Stocks plunged into the Gathering’s reality test; Earning Bonds: Wrapping the Markets

(Bloomberg) — Stocks fell on Tuesday as a second-quarter rally met resistance from economic headwinds and signs of consolidation. Treasury bills advanced.

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US stocks fell as the S&P 500 retreated from a 14-month high reached last week. Nike fell on inventory concerns while PayPal Holdings Inc. rose. After reaching a loan agreement with KKR & Co.

Investors caught between fear of missing out and fears of overtaking the markets, too quickly deal with overvalued valuations and economic headwinds. Bullish positions in US stock futures grew last week, taking them to the broadest levels for the S&P 500 and Nasdaq 100 in data dating back to 2010, according to Citigroup strategists.

“In the short term, six to 12 months, we’re navigating treacherous waters,” Sebastian Page, chief investment officer at T Row Price, told Bloomberg Television. He added that growth stocks — especially those in the technology sector — were driven by a combination of factors, including “positive surprises” on revenue and advertising as well as excitement for artificial intelligence. “It’s all part of the value-for-growth equation.”

The trajectory of US monetary policy is another wild card. Federal Reserve Chairman Jerome Powell will submit his semi-annual report to Congress on Wednesday. Federal Reserve policymakers kept interest rates unchanged at their latest meeting but warned of further tightening ahead. Investors are also awaiting the outcome of policy meetings in Türkiye, the UK and Switzerland.

The Fed’s decision last week came with expectations that borrowing costs would rise 5.6% in 2023, which would mean a quarter-point or half-point increase in interest rates before the end of the year.

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That contrasts with the market pricing in around 20 basis points of tightening in the remainder of the year.

“In general, a multi-pronged environment is only accompanied by a drop in policy rate when earnings collapse,” writes Mike O’Rourke of Jones Trading. “It will take a reality check for equities along with economic headwinds before interest rate cuts can be seen. A high equity multiple and a high policy interest rate is not a relationship that can be sustained in the long term.”

US Treasury yields traded near session lows after bouncing amid an unexpected surge in housing starts in May, the most since 2016.

“This is solid data,” Sonal Desai, chief investment officer at Franklin Templeton Fixed Income, told Bloomberg TV. “It continues to feed the narrative that dwellings, new beginnings, will never be the first place that falls apart.”

Meanwhile, the Swedish Krona in global currencies fell to a record low against the euro as traders expect the Riksbank to push for interest rate hikes in the coming months.

Gold and oil fell after disappointment over Chinese stimulus measures. US-listed Chinese stocks also fell, with Alibaba Group Holding Ltd. down about 4.5% after the sudden replacement of its CEO and chairman.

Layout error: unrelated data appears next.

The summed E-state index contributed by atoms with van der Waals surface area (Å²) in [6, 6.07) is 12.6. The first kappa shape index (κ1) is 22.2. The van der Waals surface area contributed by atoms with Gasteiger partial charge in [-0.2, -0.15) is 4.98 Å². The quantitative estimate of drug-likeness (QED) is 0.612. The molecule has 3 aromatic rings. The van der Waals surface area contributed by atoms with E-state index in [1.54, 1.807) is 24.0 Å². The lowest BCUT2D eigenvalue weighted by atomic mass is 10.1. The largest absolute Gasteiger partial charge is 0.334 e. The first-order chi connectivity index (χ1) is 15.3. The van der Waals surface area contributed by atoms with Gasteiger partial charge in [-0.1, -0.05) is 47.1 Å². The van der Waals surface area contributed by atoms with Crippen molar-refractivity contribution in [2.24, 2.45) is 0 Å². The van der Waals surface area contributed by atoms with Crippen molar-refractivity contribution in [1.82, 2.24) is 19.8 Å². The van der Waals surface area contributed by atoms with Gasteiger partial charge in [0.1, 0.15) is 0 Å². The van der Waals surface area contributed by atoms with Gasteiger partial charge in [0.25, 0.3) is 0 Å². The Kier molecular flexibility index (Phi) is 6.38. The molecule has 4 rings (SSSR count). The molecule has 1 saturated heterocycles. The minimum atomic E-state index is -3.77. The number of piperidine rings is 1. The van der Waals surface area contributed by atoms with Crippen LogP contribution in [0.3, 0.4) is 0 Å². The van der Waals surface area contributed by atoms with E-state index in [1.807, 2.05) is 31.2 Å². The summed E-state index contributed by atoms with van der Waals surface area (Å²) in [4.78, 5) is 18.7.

Main events this week:

  • Louis Federal Reserve Bank of St. Louis President James Bullard speaks, Tuesday

  • New York Federal Reserve Bank President John Williams speaks on Tuesday

  • Federal Reserve Chairman Jerome Powell delivers semi-annual congressional testimony before the House Financial Services Committee, Wednesday

  • Chicago Federal Reserve President Austin Goolsby speaks Wednesday

  • Eurozone Consumer Confidence, Thursday

  • Price decisions in the UK, Switzerland, Indonesia, Norway, Mexico, the Philippines and Turkey on Thursday

  • The leading indicator of the US Congressional Council, Initial Jobless Claims, Current Account, Existing Home Sales, Thursday

  • Federal Reserve Chairman Jerome Powell delivers semi-annual congressional testimony before the Senate Banking Committee, Thursday

  • Cleveland Federal Reserve’s Loretta Mester speaks Thursday

  • Eurozone S&P Global Eurozone Manufacturing PMI, S&P Global Eurozone Services PMI, Friday

  • Japanese CPI, Friday

  • Standard & Poor’s Global Manufacturing Index in the US, Friday

  • Louis Federal Reserve Bank of St. Louis President James Bullard speaks on Friday

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Some of the major movements in the markets:

Stores

  • The S&P 500 is down 0.9% as of 10:26 a.m. New York time.

  • The Nasdaq 100 fell 0.7%.

  • The Dow Jones Industrial Average fell 1.1%.

  • The Stoxx Europe 600 fell 0.5%.

  • MSCI World Index fell 0.8%

currencies

  • The Bloomberg Spot Dollar Index rose 0.3%.

  • The euro fell 0.2 percent to $1.0904

  • The British pound fell 0.6 percent to $1.2721

  • The Japanese yen rose 0.2% to 141.67 against the dollar

Digital currencies

  • Bitcoin fell 0.1% to $26,679.78

  • Ether fell 0.9% to $1,714.98

bonds

  • The yield on the 10-year Treasury fell by five basis points, to 3.71%.

  • Germany’s 10-year yield fell 11 basis points, to 2.41%.

  • The yield on UK 10-year bonds fell 16 basis points to 4.34%.

goods

  • WTI fell 3% to $69.65 a barrel

  • Gold futures fell 1.4 percent to $1,943.50 an ounce

This story was produced with help from Bloomberg Automation.

– With assistance from Cecil Goucher.

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